Paddy Mulcahy has released his latest EP Picture: Shane Vaughan
CRAFT in piano compositions very much relies on the manner in which it is performed, coupled with one’s expert knowledge of the instrument.
A fairly salient example was jazzmaster Thelonious Monk, who was first accosted by critics for his aggressive, slamming fingers. But this was the inception of a new age of expressive music.
And while Limerickman Paddy Mulcahy is exponentially moulding himself to fit such a parallel, the craft in his latest Twenty Six extended play is certainly paving a way forward in innovating a sound style.
Released on Sweden’s 1631 Recordings, the record is built for the tiresome and jetlagged. But on the other hand, in a tonal twist in his musical career, the five-track record is also a statement of optimism.
He says: “The energy and optimism must come from a new-found confidence. I think before, there was an element of holding back; but now that I’m feeling a lot more comfortable, I can express myself musically with more freedom in different ways. My new album is a good example of this. There are a lot of different emotions, instruments and dynamics happening throughout; all a good sign of me feeling comfortable.”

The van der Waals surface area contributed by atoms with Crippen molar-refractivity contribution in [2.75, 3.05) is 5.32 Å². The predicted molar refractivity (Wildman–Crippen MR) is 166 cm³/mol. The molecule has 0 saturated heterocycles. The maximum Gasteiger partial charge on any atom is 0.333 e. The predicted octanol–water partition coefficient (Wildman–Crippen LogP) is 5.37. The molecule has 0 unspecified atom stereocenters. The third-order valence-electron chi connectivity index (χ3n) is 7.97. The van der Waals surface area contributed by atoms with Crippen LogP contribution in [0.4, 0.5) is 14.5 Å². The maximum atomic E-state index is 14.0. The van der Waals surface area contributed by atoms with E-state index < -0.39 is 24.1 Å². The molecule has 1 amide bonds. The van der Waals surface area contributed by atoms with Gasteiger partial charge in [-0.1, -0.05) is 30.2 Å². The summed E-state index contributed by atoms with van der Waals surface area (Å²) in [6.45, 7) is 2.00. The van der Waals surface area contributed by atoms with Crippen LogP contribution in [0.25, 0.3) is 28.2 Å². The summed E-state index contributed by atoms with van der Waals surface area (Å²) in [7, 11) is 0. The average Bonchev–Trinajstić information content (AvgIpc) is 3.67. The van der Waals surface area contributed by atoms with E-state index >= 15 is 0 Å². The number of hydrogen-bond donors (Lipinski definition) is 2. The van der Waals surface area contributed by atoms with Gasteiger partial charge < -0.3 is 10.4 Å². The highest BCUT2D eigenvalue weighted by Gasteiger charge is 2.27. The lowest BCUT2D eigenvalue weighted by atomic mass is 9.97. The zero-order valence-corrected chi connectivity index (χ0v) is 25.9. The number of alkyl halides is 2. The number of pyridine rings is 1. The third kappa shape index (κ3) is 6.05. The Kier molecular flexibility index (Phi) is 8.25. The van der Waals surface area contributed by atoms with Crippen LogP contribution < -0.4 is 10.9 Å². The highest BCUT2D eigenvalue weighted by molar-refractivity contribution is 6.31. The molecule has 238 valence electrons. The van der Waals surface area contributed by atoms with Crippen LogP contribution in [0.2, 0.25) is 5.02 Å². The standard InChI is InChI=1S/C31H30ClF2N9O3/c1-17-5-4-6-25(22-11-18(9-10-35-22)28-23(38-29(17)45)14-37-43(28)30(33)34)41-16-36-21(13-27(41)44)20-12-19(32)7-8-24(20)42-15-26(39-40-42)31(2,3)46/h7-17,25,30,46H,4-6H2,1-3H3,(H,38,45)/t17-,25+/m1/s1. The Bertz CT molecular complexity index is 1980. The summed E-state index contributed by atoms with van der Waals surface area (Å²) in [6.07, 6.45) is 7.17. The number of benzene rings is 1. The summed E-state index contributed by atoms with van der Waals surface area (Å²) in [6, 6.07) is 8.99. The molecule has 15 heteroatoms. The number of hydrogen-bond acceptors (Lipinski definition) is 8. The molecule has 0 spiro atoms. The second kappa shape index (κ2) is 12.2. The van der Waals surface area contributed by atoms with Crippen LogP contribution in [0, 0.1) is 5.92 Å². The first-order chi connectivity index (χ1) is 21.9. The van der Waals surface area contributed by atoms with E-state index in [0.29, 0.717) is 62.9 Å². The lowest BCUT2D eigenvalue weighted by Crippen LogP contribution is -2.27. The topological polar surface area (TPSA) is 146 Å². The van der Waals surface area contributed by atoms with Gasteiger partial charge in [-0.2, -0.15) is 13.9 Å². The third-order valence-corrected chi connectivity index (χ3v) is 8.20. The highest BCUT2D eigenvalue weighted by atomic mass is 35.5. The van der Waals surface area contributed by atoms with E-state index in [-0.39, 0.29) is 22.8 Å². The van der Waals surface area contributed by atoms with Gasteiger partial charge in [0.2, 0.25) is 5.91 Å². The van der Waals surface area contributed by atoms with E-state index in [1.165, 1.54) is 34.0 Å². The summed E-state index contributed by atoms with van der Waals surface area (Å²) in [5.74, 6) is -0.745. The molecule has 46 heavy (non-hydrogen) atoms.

And while there is a charm in Mulcahy’s dripping keys in the opening Vancouver, and Saint Martin, the endearing trait in his newly-enveloping style is the clear sound of the pedal. Depending on the tempo, it beats like a steady percussion, or speedily triggers like a timer.
“As I strayed away from ‘in-the-box’ digital music composition, using midi instruments, I became more and more captivated by the presence of the composer in the room. I feel that the person responsible for the recording is as important an instrument as the piano or guitar itself,” he explains.
As always with this city musician, in his early 20s, his releases are alluring teasers. The young man who once supported Lubomyr Melnyk in Ormston House, is currently in the final stages of his new album, The Words She Said.
And though it has been confirmed that he will be moving into a more polychromatic sound with synthesisers, glockenspiels, new mics and recording techniques, imaginably there will be scribbles of his crafted minimalism in the record.
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